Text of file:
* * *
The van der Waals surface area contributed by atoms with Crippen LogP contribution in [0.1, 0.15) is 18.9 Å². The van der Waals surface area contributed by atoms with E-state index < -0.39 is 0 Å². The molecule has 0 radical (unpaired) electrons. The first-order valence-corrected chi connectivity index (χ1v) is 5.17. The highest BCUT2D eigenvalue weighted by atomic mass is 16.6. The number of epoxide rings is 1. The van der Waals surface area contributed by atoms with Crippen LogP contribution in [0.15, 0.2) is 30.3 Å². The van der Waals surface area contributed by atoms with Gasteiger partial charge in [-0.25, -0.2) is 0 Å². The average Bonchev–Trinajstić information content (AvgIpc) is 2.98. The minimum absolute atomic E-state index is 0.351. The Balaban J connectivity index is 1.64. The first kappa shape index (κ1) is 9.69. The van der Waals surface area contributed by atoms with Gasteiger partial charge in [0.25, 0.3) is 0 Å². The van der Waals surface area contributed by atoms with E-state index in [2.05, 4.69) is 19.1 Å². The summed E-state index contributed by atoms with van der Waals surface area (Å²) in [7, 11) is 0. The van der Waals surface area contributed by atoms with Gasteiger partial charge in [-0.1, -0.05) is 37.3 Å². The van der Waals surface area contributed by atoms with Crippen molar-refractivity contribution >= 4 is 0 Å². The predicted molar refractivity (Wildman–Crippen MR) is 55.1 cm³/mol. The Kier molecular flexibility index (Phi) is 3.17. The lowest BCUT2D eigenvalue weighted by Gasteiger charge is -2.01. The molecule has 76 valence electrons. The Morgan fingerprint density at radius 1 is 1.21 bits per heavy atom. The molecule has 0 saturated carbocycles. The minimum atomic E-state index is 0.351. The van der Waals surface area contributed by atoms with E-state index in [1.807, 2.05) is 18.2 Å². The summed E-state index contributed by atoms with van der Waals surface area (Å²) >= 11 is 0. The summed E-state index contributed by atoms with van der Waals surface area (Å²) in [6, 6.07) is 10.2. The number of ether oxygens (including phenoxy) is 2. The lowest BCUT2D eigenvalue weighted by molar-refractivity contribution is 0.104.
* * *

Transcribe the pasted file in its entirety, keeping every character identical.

The van der Waals surface area contributed by atoms with Crippen LogP contribution in [0.1, 0.15) is 18.9 Å². The van der Waals surface area contributed by atoms with E-state index < -0.39 is 0 Å². The molecule has 0 radical (unpaired) electrons. The first-order valence-corrected chi connectivity index (χ1v) is 5.17. The highest BCUT2D eigenvalue weighted by atomic mass is 16.6. The number of epoxide rings is 1. The van der Waals surface area contributed by atoms with Crippen LogP contribution in [0.15, 0.2) is 30.3 Å². The van der Waals surface area contributed by atoms with Gasteiger partial charge in [-0.25, -0.2) is 0 Å². The average Bonchev–Trinajstić information content (AvgIpc) is 2.98. The minimum absolute atomic E-state index is 0.351. The Balaban J connectivity index is 1.64. The first kappa shape index (κ1) is 9.69. The van der Waals surface area contributed by atoms with Gasteiger partial charge in [0.25, 0.3) is 0 Å². The van der Waals surface area contributed by atoms with E-state index in [2.05, 4.69) is 19.1 Å². The summed E-state index contributed by atoms with van der Waals surface area (Å²) in [7, 11) is 0. The van der Waals surface area contributed by atoms with Gasteiger partial charge in [-0.1, -0.05) is 37.3 Å². The van der Waals surface area contributed by atoms with Crippen molar-refractivity contribution >= 4 is 0 Å². The predicted molar refractivity (Wildman–Crippen MR) is 55.1 cm³/mol. The Kier molecular flexibility index (Phi) is 3.17. The lowest BCUT2D eigenvalue weighted by Gasteiger charge is -2.01. The molecule has 76 valence electrons. The Morgan fingerprint density at radius 1 is 1.21 bits per heavy atom. The molecule has 0 saturated carbocycles. The minimum atomic E-state index is 0.351. The van der Waals surface area contributed by atoms with E-state index in [1.807, 2.05) is 18.2 Å². The summed E-state index contributed by atoms with van der Waals surface area (Å²) >= 11 is 0. The summed E-state index contributed by atoms with van der Waals surface area (Å²) in [6, 6.07) is 10.2. The number of ether oxygens (including phenoxy) is 2. The lowest BCUT2D eigenvalue weighted by molar-refractivity contribution is 0.104.